The attack occurred in Tokyo in March 1995, the lethal weapon was Sarin gas released into the subway. More than 5000 people were injured. Here is a good article discussing the events and the future potential chemical and biological attacks. This is from the Canadian intelligiance service:

  9. by   LA-NJRN
    Thank you all for your input. Tomorrow when I go into to work I will definetly contact our Safety manager/commitee, what a great suggestion! The CDC web site didnt help me much, but I will follow all other links posted for info. Some may feel this is silly, but I truly believe it is not, and knowledge may be the only way to get through such an attack, ignorance is not bliss in this case for sure!!!
  10. by   Chellyse66
    From the associated press:

    CUYAHOGA FALLS-A doctor is offering prescriptions for antibiotics against possible biological terrorist attacks, despite warnings from medical officials that the drugs may be misused.

    Dr. Hugh McLaughlin is giving his patients a chance to pick up ciprofloxacin, which was approved by the Federal Drug Administration last year to treat people exposed to anthrax, a bacteria of increasing concern as a possible terrorist weapon.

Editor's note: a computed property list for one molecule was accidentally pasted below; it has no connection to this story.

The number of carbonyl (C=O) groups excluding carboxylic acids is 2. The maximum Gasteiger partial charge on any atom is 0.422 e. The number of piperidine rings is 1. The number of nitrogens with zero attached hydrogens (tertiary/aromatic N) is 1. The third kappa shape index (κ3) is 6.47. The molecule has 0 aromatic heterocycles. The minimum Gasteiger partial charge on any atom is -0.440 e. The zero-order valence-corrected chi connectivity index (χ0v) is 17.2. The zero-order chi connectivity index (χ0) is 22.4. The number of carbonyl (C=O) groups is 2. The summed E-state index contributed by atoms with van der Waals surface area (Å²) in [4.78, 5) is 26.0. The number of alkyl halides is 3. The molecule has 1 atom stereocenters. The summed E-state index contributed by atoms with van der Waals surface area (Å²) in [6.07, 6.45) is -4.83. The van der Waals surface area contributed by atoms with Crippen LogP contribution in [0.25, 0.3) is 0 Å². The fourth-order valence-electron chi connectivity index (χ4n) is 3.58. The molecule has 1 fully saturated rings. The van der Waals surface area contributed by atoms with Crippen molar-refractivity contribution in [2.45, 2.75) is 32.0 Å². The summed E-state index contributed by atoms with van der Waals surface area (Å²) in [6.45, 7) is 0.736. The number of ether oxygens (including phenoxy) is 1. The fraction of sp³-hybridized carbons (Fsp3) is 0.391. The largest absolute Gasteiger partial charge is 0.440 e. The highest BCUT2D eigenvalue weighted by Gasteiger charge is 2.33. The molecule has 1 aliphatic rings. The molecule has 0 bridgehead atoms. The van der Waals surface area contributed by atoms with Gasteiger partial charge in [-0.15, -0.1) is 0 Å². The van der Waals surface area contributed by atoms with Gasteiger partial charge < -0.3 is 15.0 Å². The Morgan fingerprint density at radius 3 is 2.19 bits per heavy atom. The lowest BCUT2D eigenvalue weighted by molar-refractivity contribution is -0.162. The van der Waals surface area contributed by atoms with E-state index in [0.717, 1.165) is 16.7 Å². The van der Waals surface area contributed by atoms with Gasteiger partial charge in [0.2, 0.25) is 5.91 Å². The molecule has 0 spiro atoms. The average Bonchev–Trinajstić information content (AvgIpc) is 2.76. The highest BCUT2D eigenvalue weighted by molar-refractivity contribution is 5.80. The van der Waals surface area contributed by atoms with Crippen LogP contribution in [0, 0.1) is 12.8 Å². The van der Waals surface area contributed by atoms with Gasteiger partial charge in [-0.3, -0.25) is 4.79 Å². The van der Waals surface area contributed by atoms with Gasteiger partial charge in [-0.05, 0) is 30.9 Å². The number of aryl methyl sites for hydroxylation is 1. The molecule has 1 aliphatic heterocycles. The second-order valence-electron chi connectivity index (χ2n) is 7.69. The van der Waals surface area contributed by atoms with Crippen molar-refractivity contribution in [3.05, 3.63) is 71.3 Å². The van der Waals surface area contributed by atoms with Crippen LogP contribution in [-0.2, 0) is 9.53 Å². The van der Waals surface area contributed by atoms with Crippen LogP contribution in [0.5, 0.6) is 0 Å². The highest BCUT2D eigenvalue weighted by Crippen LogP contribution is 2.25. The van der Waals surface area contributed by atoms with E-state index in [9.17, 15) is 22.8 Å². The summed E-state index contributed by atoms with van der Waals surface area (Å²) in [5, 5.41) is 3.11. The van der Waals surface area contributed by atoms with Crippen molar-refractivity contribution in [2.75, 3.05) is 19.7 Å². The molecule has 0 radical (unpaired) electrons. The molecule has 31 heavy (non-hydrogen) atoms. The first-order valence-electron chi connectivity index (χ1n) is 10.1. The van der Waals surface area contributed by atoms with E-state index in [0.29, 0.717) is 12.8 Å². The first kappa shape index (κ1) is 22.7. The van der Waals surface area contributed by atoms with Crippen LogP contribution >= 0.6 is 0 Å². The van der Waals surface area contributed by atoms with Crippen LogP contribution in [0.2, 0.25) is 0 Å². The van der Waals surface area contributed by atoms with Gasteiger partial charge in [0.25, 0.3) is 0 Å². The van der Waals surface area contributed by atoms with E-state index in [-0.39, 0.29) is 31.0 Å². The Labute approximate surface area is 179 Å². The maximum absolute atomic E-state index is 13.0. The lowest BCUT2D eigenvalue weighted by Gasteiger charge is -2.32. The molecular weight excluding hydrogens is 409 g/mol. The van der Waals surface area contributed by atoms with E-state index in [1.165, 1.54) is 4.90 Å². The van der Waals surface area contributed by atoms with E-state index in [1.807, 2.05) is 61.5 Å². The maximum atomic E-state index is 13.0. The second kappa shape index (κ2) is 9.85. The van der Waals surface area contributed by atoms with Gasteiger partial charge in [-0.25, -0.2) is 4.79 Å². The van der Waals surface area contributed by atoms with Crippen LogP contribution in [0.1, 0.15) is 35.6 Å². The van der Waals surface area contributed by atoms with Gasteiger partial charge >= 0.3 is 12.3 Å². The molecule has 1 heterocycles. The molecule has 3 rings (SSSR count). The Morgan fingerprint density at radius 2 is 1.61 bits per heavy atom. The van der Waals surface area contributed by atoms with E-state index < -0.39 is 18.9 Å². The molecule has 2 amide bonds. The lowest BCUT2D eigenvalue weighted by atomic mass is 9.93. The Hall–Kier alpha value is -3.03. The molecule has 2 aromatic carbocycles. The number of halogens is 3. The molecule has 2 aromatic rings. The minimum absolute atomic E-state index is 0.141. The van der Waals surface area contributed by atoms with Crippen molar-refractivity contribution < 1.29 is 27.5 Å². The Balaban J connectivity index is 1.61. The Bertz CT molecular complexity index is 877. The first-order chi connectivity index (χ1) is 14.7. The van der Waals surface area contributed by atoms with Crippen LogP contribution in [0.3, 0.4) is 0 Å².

Medical officials say they know of no other doctor who has started a similar pre-emptive prescription program for Cipro. Anthrax is relatively easy to manufacture and when inhaled can cause death within a few days.

    "To me this is like a bee-sting kit," McLaughlin said. "You have one or two in your pocket and a little more at home."

    In the event of a terrorist attack with anthrax, people would already have the antibiotics they need, and would not need to rush to the hospitals, he said.

    "I did just a random survey of pharmacies in Akron and they have only enough (Cipro) for six doses at any one time," McLaughlin said.

    But health officials said McLaughlin's civil defense program may do more harm than good.

    In a statement Wednesday, the Ohio Department of Health said "prescribing antibiotics in advance of any perceived biological terrorism attack fosters the misuse of antibiotics and may create an unwarranted sense of panic. It is not advised."

    The statement was signed by an array of state and local health officials, including the Summit County Department of Health, which covers Cuyahoga Falls.